The tactic of publishing Michael Pietsch’s name and email address with a clear appeal for the indie authors to flood his inbox is an odious tactic, but, in fairness to Amazon, that odious tactic was initiated by the Authors United advertisement headed by Douglas Preston which gave Bezos’s email address. This is something that both sides should refrain from and, in this case, Amazon didn’t start it.

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Publishers need to rethink their marketing deployments and tactics in the digital age to take advantage of their backlists

Well-articulated complaints about the way traditional publishing compares to self-publishing have recently been posted by two accomplished authors, one who writes fiction and one who writes non-fiction.

These point to what most publishers really should already know. Some fundamental and time-honored truths about publishing need to be reexamined as we continue the digital transition. And one of the things that really needs to change is the distinction between backlist and frontlist.

There is a real baked-in logic to how publishers see their responsibilities and effort allocation across their list. Books have always been launched like rockets. The publisher commits maximum firepower to getting them off the ground. Most crash to earth. Some go into orbit. The ones that go into orbit have “backlisted” and, like satellites, it takes no power or effort to keep them in orbit for a long time if the initial blast-off gets them there.

In fact, a virtuous characteristic publishers have always recognized about backlist stands in the way of developing the right 21st century approach: backlist books sell without the marketing effort that it takes to introduce a new book. (This has, unfortunately, too often been interpreted in a way that discouraged extra effort that would make them sell better if they were actively marketed.) My Logical Marketing partner, Pete McCarthy, who worked for both Penguin and Random House in his corporate career, points out that titles in the backlist make can make up more than half the profits for a Big Five house in a given year.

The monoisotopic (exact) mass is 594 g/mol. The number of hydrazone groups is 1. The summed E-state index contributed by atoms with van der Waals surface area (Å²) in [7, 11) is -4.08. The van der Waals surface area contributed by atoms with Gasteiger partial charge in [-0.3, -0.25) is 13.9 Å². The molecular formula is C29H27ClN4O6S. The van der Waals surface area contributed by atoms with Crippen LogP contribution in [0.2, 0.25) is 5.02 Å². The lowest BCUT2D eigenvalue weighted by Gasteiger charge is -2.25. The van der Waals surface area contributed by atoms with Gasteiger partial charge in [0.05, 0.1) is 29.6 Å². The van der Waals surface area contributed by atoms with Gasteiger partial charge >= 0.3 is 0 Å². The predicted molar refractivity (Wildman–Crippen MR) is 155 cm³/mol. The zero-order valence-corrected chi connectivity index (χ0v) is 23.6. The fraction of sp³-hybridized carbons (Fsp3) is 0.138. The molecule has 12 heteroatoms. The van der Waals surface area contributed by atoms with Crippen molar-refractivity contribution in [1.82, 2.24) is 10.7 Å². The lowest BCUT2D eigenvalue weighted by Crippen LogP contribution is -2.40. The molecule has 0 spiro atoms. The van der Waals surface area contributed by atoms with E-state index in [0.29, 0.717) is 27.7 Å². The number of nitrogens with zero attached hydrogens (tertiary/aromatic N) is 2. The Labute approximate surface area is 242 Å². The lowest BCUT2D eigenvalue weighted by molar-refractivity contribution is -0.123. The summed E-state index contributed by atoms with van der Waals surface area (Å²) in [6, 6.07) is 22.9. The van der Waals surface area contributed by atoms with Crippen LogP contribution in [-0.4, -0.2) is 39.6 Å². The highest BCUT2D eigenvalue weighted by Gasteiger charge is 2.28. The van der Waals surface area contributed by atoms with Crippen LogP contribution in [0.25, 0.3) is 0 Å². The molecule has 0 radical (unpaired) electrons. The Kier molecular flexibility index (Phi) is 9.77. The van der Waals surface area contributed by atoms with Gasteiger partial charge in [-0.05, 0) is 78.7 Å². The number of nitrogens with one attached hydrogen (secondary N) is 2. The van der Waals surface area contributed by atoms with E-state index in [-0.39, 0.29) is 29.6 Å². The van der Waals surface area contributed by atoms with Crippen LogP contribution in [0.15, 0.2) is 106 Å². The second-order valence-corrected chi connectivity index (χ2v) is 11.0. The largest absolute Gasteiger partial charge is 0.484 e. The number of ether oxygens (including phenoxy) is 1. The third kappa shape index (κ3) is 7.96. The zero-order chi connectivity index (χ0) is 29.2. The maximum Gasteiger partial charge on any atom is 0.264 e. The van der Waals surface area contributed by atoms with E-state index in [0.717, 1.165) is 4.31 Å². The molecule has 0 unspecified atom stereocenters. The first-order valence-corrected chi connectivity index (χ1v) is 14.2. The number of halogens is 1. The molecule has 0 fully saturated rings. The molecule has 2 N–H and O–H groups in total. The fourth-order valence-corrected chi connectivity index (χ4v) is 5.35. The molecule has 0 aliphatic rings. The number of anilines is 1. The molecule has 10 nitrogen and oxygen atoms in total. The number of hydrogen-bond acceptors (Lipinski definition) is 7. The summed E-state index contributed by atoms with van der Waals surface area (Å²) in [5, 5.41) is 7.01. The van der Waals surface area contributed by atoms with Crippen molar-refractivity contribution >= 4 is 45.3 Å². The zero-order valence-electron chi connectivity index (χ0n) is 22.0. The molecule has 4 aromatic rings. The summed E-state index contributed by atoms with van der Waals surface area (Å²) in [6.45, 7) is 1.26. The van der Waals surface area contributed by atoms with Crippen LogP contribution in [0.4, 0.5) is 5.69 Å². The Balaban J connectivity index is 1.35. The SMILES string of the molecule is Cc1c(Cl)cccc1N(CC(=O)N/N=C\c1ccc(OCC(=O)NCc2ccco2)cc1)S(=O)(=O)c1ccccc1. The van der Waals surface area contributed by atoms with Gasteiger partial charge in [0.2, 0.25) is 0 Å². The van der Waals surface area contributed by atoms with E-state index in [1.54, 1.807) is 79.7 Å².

But in the digital age, the “guided missile” is a more appropriate metaphor for best practice than the “rocket”. Audiences are discerned and they are targeted. The messages delivered to the target audiences should be as topical and current as today’s news and social graph and as relevant and useful to them as possible. And that means that marketing efforts for all books need to be continuous, or, at the very least, adjusted over time as necessary. It doesn’t make sense anymore to stop the marketing of a book after its first month, whether it has early success or early failure.

Experienced publishers learned over the years that it didn’t matter what promotion you did for a book not fully distributed. If it wasn’t available in stores, promotion and advertising wouldn’t make it sell. Savvy publishers would ignore news breaks or marketing opportunities for books that had gone through their peak bookstore distribution cycle — which can be as short as a few months or even less if a book doesn’t gain initial traction — because chasing them was wasted effort.